M: Well, it’s the second one Mark’s done. Before Mark got involved I did one, I think it was back in 2009. It was on a much smaller scale because Mark, God bless him, he’s basically done this as a volunteer. But he’s made it his part time/full time job, and he’s been able to put a lot more time and effort into it and make it way grander. So technically it’s the third one, but it’s the second one he’s done. I’m not quibbling, I’m just grateful he’s doing it.
D: And it’s the second one consecutively, there was a gap for a few years, right?
M: Right, well there was the 2009 one I did, and then he did one in 2011 and then there was the gap, and now we’re doing another one.
D: OK. And how does Ohio Citizen Action and Kentuckians for the Commonwealth tie in to this year’s edition?
M: We’re both going to have tables at the event and we’re both helping to put the event on. We’ve helped to put together the group of speakers who are going to come and offer testimony about life in Appalachia under the thumb of Big Coal, and also of course helping to get the word out about it.
D: There’s going to be tables there? Is that during the concert? Is there going to be a program before and then the concert? Or is it going to be while the concert is going on, you’ll have your information and your tables available?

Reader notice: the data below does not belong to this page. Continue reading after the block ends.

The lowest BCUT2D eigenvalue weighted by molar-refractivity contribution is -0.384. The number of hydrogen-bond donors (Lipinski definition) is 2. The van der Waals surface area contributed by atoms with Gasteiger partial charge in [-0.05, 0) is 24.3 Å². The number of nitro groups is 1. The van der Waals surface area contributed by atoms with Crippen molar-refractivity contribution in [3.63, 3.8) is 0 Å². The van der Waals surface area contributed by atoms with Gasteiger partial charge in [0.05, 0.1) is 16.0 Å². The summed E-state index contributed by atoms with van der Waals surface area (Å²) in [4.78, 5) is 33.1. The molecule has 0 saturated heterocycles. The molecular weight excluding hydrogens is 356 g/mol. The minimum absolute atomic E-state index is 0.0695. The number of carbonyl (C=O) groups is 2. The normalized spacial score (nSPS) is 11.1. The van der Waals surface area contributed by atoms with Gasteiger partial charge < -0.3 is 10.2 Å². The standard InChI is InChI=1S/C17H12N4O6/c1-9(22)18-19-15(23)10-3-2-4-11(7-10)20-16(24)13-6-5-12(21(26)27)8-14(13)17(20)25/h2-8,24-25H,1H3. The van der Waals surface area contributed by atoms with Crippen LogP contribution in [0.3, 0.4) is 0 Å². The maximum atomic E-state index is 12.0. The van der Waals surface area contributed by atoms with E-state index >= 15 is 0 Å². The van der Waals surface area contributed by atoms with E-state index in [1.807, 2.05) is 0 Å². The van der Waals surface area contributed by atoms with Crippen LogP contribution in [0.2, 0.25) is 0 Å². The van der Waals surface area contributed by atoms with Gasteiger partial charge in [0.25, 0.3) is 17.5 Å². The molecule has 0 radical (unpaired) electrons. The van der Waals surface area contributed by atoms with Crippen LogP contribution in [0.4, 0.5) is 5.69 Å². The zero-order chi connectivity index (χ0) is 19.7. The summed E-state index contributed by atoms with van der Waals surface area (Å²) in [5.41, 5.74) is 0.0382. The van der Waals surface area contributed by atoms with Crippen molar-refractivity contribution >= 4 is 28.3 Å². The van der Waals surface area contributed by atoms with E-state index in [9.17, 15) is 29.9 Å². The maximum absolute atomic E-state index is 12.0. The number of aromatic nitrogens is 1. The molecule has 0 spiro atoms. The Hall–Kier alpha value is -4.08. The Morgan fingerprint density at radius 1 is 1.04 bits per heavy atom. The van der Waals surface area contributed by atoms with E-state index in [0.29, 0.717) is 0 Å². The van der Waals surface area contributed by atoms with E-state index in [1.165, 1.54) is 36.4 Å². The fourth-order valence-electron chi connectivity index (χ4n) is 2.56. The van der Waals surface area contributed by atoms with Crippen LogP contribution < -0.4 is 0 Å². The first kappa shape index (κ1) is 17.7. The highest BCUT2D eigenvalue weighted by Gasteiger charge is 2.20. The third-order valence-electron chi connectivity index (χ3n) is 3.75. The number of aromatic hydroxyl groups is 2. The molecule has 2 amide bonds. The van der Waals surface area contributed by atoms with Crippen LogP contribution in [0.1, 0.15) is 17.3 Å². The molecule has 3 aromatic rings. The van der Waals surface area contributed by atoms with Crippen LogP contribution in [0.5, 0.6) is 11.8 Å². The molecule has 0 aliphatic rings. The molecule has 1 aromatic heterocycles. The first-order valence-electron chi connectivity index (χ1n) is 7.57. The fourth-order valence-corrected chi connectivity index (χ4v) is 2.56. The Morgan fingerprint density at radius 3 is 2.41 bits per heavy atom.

M: My understanding is, and I could be wrong about this, is that we’re going to have the tables set up in the big room. This is what we did the last time. Of course it’s a different big room so I don’t know if we’re going to be doing it exactly the same. The information tables for both groups and also Greenpeace, which is helping with the event, will be set up in the big room. And actually to kick off the entire event we are going to be doing a thirty minute screening of the new film from Mari Lynn Evans called Blood on the Mountain. She’s done lots of excellent documentaries about Appalachia, Appalachian people, coal, mountaintop removal coal mining. And so she’s going to be screening a little bit of her film, and then we’re going to have a little discussion. And that I believe is going to happen in the lounge. So that’s not going to be happening in the big room. But then there’s going to be an opportunity during the night on each of the three stages for speakers to come up and do a few minutes. Like I said, to offer testimony and to share some information about the groups and the issue.